A table of numbers, a matrix like a spreadsheet, has rows and columns. Swap the rows with the columns by turning the matrix on its side (or mirror-imaging it about the diagonal) and you've transposed it. Take a complex number and flip the sign of the imaginary part and you've conjugated it. Take a logical statement "If A then B", turn it around in various patterns, and you get the inverse, the converse, and the contrapositive. Exchange the numerator and denominator of a fraction and you have the reciprocal, the inverse of the original number.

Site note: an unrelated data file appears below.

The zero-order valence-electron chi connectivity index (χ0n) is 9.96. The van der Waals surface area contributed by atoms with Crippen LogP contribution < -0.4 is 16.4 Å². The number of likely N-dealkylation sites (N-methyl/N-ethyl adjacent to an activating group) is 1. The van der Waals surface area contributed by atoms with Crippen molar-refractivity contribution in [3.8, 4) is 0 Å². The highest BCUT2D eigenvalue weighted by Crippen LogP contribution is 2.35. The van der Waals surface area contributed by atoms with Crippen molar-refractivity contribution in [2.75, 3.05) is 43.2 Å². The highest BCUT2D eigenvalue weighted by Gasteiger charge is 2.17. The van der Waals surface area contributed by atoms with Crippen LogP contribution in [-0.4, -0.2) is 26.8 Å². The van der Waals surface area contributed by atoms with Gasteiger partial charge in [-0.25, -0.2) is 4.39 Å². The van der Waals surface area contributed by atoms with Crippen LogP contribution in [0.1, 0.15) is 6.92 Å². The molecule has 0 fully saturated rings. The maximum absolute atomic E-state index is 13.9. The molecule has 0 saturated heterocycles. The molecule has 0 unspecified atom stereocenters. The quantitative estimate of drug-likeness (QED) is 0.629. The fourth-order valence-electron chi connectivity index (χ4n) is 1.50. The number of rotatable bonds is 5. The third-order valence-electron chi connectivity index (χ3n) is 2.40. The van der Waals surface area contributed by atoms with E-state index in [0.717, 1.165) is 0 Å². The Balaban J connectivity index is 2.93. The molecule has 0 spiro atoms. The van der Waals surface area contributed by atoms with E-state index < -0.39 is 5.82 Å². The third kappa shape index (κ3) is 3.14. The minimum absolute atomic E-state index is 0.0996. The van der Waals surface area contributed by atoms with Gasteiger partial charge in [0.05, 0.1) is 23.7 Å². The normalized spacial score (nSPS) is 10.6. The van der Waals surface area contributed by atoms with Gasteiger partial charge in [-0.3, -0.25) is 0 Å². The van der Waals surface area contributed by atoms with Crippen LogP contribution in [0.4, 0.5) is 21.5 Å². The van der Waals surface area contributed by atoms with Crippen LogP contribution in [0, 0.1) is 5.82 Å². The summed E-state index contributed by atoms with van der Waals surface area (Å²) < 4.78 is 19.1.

We give different names to these transformations, but in some sense they're all forms of inversion. The mathematician Jacobi said "One must always invert!" Turning things around is an extraordinarily powerful tool for creative discovery. Looking from a new angle reveals unexpected truths. Swapping effect with cause, destination with source, or future with past sometimes shows new links among entities. Systems have subtle symmetries which we often overlook. Mirror-imaging, reflecting, trading places, can make those patterns visible.
Thursday, September 02, 1999 at 20:24:38 (EDT) = Datetag19990902